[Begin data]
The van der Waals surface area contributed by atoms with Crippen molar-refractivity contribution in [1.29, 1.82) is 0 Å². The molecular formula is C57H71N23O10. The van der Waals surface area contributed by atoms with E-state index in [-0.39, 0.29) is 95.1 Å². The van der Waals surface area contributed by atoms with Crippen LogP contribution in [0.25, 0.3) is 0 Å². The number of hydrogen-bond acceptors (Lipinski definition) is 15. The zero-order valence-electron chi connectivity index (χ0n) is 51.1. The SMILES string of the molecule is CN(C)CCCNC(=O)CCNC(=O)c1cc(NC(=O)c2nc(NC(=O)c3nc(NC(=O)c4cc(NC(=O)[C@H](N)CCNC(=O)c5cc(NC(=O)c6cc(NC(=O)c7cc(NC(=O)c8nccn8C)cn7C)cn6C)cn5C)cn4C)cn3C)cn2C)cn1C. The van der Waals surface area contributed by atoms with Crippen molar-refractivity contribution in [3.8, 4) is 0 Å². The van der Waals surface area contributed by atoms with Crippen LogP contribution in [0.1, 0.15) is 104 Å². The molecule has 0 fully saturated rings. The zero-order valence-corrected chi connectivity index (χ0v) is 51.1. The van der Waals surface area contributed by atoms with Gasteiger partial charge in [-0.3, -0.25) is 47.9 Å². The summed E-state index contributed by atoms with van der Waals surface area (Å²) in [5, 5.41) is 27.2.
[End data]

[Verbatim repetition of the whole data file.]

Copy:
The van der Waals surface area contributed by atoms with Crippen molar-refractivity contribution in [1.29, 1.82) is 0 Å². The molecular formula is C57H71N23O10. The van der Waals surface area contributed by atoms with E-state index in [-0.39, 0.29) is 95.1 Å². The van der Waals surface area contributed by atoms with Crippen LogP contribution in [0.25, 0.3) is 0 Å². The number of hydrogen-bond acceptors (Lipinski definition) is 15. The zero-order valence-electron chi connectivity index (χ0n) is 51.1. The SMILES string of the molecule is CN(C)CCCNC(=O)CCNC(=O)c1cc(NC(=O)c2nc(NC(=O)c3nc(NC(=O)c4cc(NC(=O)[C@H](N)CCNC(=O)c5cc(NC(=O)c6cc(NC(=O)c7cc(NC(=O)c8nccn8C)cn7C)cn6C)cn5C)cn4C)cn3C)cn2C)cn1C. The van der Waals surface area contributed by atoms with Crippen molar-refractivity contribution in [3.8, 4) is 0 Å². The van der Waals surface area contributed by atoms with Crippen LogP contribution in [0.1, 0.15) is 104 Å². The molecule has 0 fully saturated rings. The zero-order valence-corrected chi connectivity index (χ0v) is 51.1. The van der Waals surface area contributed by atoms with Gasteiger partial charge in [-0.3, -0.25) is 47.9 Å². The summed E-state index contributed by atoms with van der Waals surface area (Å²) in [5, 5.41) is 27.2.